PHILADELPHIA (Nov. 21, 2016) – The University of Pennsylvania School of Nursing (Penn Nursing) and the New York Blood Center (NYBC), in partnership with local community consulting groups, have received a $769,578 grant from the National Institute of Mental Health (NIMH) to embark on designing an awareness program on the usage of the daily oral medication Pre-Exposure Prophylaxis (PrEP), an FDA-approved drug taken by at-risk women to prevent acquisition of the Human Immunodeficiency Virus (HIV).
More than 1.2 million people carry HIV in the United States; at least one in four are women. While PrEP has been shown to prevent HIV acquisition, many people, especially women, do not know this option is available or that it can be combined with other HIV prevention measures.
Penn Nursing's Anne M. Teitelman, PhD, FNP-BC, FAANP, FAAN, the Patricia Bleznak Silverstein and Howard A. Silverstein Endowed Term Chair in Global Women's Health & Associate Professor of Nursing, and Beryl A. Koblin, PhD, Head of the Laboratory of Infectious Disease Prevention at NYBC, will co-lead the study by identifying the obstacles women face in accessing PrEP, healthcare, and ultimately determine the most effective ways to help raise awareness for the current prevention options available.
"PrEP has been shown to be an effective HIV prevention method, especially when used in combination with other prevention practices. However, many women who could benefit from PrEP do not even know about it," Dr. Teitelman said. "Our goal for this project is to offer women an opportunity to learn about PrEP so they can decide if it's right for them."
The study will focus on women's awareness of PrEP in the Philadelphia and New York metropolitan areas, surveying women's current thoughts and obstacles surrounding PrEP usage. The collected information will help investigators develop a suitable outreach program that women can implement into their daily health regimens.
According to the Centers for Disease Control and Prevention (CDC), the vast majority (87%) of new HIV infections among women in 2014 were attributed to heterosexual (male/female) sexual contact. In addition, HIV disproportionately affects people of minority groups, with African Americans accounting for 62% of the 2014 diagnoses reported in women.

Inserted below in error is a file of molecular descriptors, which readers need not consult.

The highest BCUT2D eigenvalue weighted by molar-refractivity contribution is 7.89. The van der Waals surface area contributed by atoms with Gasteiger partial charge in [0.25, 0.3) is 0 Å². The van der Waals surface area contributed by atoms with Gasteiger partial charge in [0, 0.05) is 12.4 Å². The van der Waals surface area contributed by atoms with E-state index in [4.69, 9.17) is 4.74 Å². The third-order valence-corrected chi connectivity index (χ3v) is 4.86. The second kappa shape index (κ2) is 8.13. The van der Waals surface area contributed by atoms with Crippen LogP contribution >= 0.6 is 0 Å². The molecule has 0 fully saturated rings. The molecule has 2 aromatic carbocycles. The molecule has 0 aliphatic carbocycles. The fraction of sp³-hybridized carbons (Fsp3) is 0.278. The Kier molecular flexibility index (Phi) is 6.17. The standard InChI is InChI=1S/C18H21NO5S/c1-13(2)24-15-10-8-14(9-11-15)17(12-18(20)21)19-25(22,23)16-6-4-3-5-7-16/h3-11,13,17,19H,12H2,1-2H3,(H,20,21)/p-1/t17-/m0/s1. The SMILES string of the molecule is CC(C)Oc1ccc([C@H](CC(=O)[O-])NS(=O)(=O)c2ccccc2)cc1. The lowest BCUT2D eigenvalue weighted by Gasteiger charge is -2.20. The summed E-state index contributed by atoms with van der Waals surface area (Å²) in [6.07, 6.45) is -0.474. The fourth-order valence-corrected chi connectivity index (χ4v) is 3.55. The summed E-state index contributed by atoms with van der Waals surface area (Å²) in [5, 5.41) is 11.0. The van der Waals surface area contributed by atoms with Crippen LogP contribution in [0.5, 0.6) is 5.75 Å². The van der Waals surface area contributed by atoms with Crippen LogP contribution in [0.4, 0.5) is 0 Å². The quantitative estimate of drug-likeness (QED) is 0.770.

"Women are living in a complicated context, with the stigma of HIV, difficult access to healthcare, and a general lack of awareness of this critical intervention option. It is our hope and belief that PrEP will protect women in the future as they become more aware of this prevention approach," Koblin said.
About the University of Pennsylvania School of Nursing
The University of Pennsylvania School of Nursing is one of the world's leading schools of nursing, is consistently ranked as one of the top graduate nursing schools in the United States, and is among the nation's top recipients of nursing research funding from the National Institutes of Health. Penn Nursing prepares nurse scientists and nurse leaders to meet the health needs of a global society through research, education, and practice. Follow Penn Nursing on: Facebook, Twitter, LinkedIn, Instagram & YouTube.
About New York Blood Center
New York Blood Center (NYBC) is a nonprofit organization that is one of the largest independent, community-based blood centers in the country. Founded in 1964, NYBC, along with its partner organizations Community Blood Center of Greater Kansas City (CBC) and Innovative Blood Resources (IBR), based St. Paul, Minnesota, collect approximately 3,300 units of blood products each day, serving local communities of more than 25 million people in New York, New Jersey, parts of Connecticut and Pennsylvania, the Kansas City metropolitan area, Minnesota, and Nebraska.
NYBC and its partners also provide a wide array of transfusion-related medical services, while NYBC's National Cord Blood Program (NCBP) at the Howard P. Milstein Cord Blood Center is home to the world's largest public cord blood bank. NYBC is also home to a renowned research institute, which — among other milestones — developed the Hepatitis B vaccine and innovative blood-purification technology.
Story Source: Materials provided by Scienmag